A/N: Thank you for the CC and comments. Though I've fixed a grammatical error in the prologue, I haven't had the chance to revise the previous chapters. I just wanted you all to know that I'm not disregarding your criticism. Thanks!

Chapter 2: A Fortunate Misunderstanding of Unfortunate Consequence

I found myself a widow. And while the title of widow was not to be respected, the title of Lady was one to be adored. So as I was both, I chose to follow a more optimist nature and reclaim my thought: I found myself a liberated Lady.

A weight, quite a heavy weight, had been lifted from my stony heart. The feeling of sudden freedom assaulted me to such a degree that I was overtaken with the need to sit. So I took to my chair at the foot of the collapsed tabled and stared at the mountainous backside currently pointing out the heavens. It was a somewhat disgusting sight only because the stew was so greasy a puddle at his face and his erect posterior was dampened by his excretions. Frustrated by the sight and smell of the room, I cocked my head to one side to think of a solution to my current problem. When this movement caused my hair to jingle quite uneasily, I began to remove the weighty decorations, depositing them to the floor.

"Peasleby?" I asked, because it was only polite. I sighed when there was no response. This would not do. A corpse is not something one can simply leave in the dining room. Especially if said dining room is in full view of the sitting room. "I'm afraid that I won't fair well in moving you, my Lord."

An outside sound stole my thoughts, and when I listened, I realized it was only the dogs I'd stabled for the day, barking for their night meal. When I was a child, I'd been under the assumption that lords and ladies kept their dogs inside at the table to carry away the remains of the meal. However, with my Lord, there was never any scrap for our skinny mutts, and Peasleby had said on many occasions that an animal under the table intimidated his hunger.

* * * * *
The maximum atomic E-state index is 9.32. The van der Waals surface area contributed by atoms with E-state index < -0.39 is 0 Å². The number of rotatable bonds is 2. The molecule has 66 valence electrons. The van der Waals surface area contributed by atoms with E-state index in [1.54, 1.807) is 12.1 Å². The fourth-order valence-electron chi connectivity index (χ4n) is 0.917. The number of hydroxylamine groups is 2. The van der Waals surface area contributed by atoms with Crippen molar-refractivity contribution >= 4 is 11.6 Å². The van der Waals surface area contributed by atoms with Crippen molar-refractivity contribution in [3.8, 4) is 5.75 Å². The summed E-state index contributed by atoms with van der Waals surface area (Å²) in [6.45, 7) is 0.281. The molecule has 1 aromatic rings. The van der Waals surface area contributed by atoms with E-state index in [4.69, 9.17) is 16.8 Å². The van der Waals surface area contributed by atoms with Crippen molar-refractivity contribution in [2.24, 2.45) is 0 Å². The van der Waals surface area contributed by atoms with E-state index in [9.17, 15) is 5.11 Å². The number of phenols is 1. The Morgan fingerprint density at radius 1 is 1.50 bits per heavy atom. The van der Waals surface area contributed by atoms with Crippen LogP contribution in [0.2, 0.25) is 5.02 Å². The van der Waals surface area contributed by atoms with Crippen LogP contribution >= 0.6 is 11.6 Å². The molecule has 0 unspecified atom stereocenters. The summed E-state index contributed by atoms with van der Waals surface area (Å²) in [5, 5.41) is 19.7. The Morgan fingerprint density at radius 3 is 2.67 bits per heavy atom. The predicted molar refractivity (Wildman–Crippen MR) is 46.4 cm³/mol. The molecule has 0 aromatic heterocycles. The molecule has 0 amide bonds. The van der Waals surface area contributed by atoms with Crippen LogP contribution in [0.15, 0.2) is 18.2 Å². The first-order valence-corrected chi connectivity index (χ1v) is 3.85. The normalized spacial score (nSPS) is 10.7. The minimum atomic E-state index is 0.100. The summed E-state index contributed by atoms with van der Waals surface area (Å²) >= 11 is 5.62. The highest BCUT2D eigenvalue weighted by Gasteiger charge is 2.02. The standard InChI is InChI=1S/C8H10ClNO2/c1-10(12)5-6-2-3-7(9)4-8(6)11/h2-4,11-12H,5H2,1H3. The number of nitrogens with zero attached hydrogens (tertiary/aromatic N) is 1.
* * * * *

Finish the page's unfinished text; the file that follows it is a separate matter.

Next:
What a great beast an ill-fed dog must be to succeed at such a thing.

"Perhaps I could tie the dogs to you with a bit of rope and let them lead you away. I have half a quail in the kitchen to lure them." I stopped, running my hands through my fingers to shake free my hair. "Do you think that would work, my Lord? Is it worth a try?"

I huffed, standing to full height. "You are quite useless in conversation," I noted, "but I suppose I should do you the courtesy of cleaning you up a bit."

Knowing that the courtesy would be quite a messy one, I reached around to undo my outer dress. Several minutes later after much wriggling, I found myself out of one stiff layer and left in my common underdress. It was not immodest, an important factor because immodesty in front of the dead is quite unnerving, but I could move about quite a bit easier and the beige skirts wouldn't mind a bit of squash and quail grease.

A strange knocking sound echoed from the foyer. My wrinkled brow was evidence of the rarity of such a sound. When I at last recognized it, my limbs froze in place and my eyes widened. No—this simply couldn't be. We'd never had a guest at the manor, never. Lord Peasleby was very strict in his secrecy and every villager knew it. So I was certain that guilt had caused such a noise to exist.